Audio Quality: 3.5/5 for home listening, 4.5/5 for mobile listening
Overall Rating: 4.125 for home listening, 4.375/5 for mobile listening
+ For mobile listening the bass seems just right to me
+ Bass has a chest-thumping kind of feeling
+ Midrange frequencies have a nice lush/organic sound to them that sounds very natural and tonally accurate; the upper-midrange has a slight emphasis (so instruments such as violins, and female vocals are more pronounced)
+ Highs have sparkle without being fatiguing
+ STEELFLEX headband can be hyper-extended/stretched so that it can be "bent" to fit your head better (flatten the headband to decrease the clamping force, twist the headband to make the earcups angled, etc.)
+ Excellent instrument separation (instruments are clearly defined within a song)
+ Very excellent build quality as a whole (lots of metal parts in important structural areas)
+ Minimal noise leakage despite semi-closed (V-PORT) design
+ Cables are replaceable and do not lock
+ Earpads are replaceable
+ Can be driven quite well with an iPod/iPhone (it does benefit from an amp though)
+ Accessories bundled with the M-100 are plentiful
+ Ability to customise your headphone (base headphone colour, shield colour, shield design, earpad colour, different cables, different cable colours)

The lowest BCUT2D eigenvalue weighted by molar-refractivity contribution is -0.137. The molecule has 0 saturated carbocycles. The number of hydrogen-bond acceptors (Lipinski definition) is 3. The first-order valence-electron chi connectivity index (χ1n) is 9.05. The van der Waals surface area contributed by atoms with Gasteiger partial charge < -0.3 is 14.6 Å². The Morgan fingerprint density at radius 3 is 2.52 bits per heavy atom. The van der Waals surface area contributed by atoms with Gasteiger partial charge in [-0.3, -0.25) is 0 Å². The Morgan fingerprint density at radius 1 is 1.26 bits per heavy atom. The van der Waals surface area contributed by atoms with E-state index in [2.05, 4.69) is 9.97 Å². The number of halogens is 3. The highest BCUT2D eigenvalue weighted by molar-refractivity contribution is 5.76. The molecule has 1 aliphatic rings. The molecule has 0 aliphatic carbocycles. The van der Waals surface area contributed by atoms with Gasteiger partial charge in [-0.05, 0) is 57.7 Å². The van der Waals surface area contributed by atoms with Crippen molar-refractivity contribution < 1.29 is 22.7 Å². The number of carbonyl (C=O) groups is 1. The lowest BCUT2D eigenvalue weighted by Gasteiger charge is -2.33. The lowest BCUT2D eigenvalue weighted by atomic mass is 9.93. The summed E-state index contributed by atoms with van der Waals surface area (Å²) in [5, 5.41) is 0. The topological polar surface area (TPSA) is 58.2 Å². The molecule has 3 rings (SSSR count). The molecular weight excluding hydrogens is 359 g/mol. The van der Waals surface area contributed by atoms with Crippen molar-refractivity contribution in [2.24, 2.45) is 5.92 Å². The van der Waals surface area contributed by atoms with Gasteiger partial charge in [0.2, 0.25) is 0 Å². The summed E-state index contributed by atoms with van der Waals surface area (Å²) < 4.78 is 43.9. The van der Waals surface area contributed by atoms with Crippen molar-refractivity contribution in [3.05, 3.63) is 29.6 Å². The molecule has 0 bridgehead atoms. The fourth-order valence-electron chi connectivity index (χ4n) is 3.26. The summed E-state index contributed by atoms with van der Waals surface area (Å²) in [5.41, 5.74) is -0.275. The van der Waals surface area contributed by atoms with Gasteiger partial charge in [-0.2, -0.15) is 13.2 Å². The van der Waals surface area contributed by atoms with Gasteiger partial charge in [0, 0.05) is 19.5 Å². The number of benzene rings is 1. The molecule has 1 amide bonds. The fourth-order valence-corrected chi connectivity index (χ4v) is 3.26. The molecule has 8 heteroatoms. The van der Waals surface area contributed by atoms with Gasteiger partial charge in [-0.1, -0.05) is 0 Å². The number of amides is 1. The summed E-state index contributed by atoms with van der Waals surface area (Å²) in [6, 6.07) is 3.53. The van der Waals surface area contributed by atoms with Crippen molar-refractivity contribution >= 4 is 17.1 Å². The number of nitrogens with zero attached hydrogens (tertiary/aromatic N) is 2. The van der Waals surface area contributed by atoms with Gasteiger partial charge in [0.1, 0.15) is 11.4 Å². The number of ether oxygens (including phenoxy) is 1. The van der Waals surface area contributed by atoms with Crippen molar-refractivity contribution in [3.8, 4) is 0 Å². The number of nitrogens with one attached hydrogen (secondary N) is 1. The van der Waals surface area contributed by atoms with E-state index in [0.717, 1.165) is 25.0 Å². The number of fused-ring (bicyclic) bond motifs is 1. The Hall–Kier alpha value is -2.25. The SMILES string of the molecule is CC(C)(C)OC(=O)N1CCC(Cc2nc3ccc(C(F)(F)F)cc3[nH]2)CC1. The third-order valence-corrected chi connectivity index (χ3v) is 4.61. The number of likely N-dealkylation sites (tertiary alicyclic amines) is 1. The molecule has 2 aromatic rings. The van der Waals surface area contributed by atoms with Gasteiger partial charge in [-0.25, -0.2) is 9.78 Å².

- For home listening, the bass might be too much
- Midrange is laid-back in presentation relative to the bass and lower-treble (laid-back meaning they sound distant)
- Upper-treble is quiet/not very good treble extension (likely due to V-MODA decreasing the treble peaks that cause hearing loss and fatigue)
- Soundstage is deeper than wide, which presents instruments oddly
- Earpads are shallow in depth and might be too small in size for people with larger ears
- Earpads tend to get warm and moist/wet
- Some cable noise/microphonics can be heard (with the SpeakEasy cable, a lot more is heard)
+/- Isolation is decent, but the midrange frequencies are not blocked-out very much
<< The Package >>
These headphones have a TON of accessories with the package! The box itself is very nice and of high quality, so it's definitely a box worth saving. Don't forget about the inner box within the box (the outside of the box is a sleeve for an inner-box).
Inside the box:
* Official user manual
* 2-year limited warranty (covers headphone defects and whatnot)
* Lifetime replacement warranty (after 2 years, if your headphones break, you can get another pair at 50% off)
* Hard-shell protective carrying case
* Carabiner clip
* Crossfade M-100
* 2 V-CORKs